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Verification and Validation in Scientific Computing (Virtual Classroom)

Learn techniques and methods for verification of numerical simulations, validation of mathematical models, and quantify uncertainty in simulations.

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Verification and Validation in Scientific Computing (Virtual Classroom)
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$2,375 $695

Register for this course and Probabilistic and Uncertainty Quantification Methods for Model Verification to save $95. Learn more.

Schedule:
this course commences at 10:30 AM and ends at 3:30 PM Eastern each day, with breaks scheduled throughout.

Scientific computing plays an increasingly important role in determining the expected behavior in engineered systems and manufacturing processes.  However, there is a frequent disconnect between simulations and what happens in reality. Without this awareness and understanding, decision makers could unknowingly put their customers, the public, the environment, or the system itself at risk.  This course presents modern terminology, techniques, and effective methods for verification of numerical simulations, validation of mathematical models, and uncertainty quantification of nondeterministic simulations.
 
Computational analysts, designers, and project managers who rely on simulation for decision making are shown practical techniques and methods for assessing simulation accuracy, credibility, and total uncertainty of the simulation. The techniques presented in this course are applicable to a wide range of engineering and science applications, including fluid dynamics, heat transfer, solid mechanics, and structural dynamics.  The mathematical models considered are given in terms of partial differential or integral equations, formulated as initial and boundary value problems. The computer codes that implement the mathematical models can use any type of numerical method (e.g., finite volume, finite element) and can be developed by commercial, corporate, government, or research organizations.
 
While the focus of the course is on modeling and simulation, experimentalists will benefit from a detailed discussion of techniques for designing and conducting high quality validation experiments. The course will also discuss the responsibilities of organizations and individuals serving in various positions where computational simulation software, mathematical models, and simulation results are produced.

By participating in this course, you will learn how to successfully:

  • Implement procedures for code verification and software quality assurance.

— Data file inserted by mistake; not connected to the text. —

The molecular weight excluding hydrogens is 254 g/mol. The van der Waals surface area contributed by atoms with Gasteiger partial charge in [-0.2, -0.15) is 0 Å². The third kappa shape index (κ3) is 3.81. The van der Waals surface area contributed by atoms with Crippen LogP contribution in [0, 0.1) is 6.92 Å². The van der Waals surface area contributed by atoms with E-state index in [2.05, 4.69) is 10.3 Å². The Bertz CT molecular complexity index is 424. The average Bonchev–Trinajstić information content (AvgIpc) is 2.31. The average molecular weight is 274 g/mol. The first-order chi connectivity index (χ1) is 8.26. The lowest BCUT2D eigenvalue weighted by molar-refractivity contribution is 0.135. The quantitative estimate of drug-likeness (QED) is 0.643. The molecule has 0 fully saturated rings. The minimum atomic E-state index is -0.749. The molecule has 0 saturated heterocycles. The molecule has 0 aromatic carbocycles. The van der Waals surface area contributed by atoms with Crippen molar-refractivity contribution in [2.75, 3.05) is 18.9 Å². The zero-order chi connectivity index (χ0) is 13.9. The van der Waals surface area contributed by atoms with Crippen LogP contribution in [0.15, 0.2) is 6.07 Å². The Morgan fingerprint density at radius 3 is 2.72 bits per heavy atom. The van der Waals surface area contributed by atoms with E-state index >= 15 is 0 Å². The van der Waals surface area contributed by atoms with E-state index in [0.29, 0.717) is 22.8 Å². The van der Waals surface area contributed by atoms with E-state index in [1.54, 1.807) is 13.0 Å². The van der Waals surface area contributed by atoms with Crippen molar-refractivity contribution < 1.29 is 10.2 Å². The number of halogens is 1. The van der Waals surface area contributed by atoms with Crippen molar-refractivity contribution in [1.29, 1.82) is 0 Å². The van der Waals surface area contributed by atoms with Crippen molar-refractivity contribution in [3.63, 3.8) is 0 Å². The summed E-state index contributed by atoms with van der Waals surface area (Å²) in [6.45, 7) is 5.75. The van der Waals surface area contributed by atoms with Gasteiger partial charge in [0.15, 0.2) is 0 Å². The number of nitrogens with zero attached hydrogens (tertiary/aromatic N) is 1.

• Implement procedures for solution verification, i.e., numerical error estimation. 
  • Plan and design validation experiments
  • Explain procedures for model accuracy assessment.
  • Explain the concepts and procedures for non-deterministic simulation.
  • Identify sources of uncertainty, such as aleatory and epistemic uncertainties.
  • Recognize the goals of model parameter calibration/updating.
  • Interpret local and global sensitivity analyses.
  • Recognize the practical difficulties in implementing VVUQ technologies.

Who Should Attend
This course benefits model developers, computational analysts, code developers, researchers, software engineers from physical and chemical sciences, and all regulatory bodies. Additionally, managers directing this work and project engineers relying on computational simulations for decision-making will also find this course to be beneficial. An undergraduate or advanced degree in engineering or the physical sciences is highly recommended. Training and experience in computational simulation of physical systems is also recommended.

Course Materials (included in purchase of course)
Verification and Validation in Scientific Computing, Cambridge University Press, 2010, written by Dr. William Oberkampf and Dr. Christopher Roy and a downloadable version of the course presentation.

Topics covered in this course include:

  • Terminology and Fundamental Concepts
  • Code Verification
  • Solution Verification
  • Validation Experiments
  • Model Accuracy Assessment
  • Predictive Capability of Modeling and Simulation

This ASME Virtual Classroom course is held live with an instructor on our online learning platform. Certificate of completion will be issued to registrants who successfully attend and complete the course.

A certificate of completion will be issued to registrants who successfully attend and complete the course.

Learn more about ASME's Verification & Validation Symposium!

Buying for a team? Get ASME Corporate Training.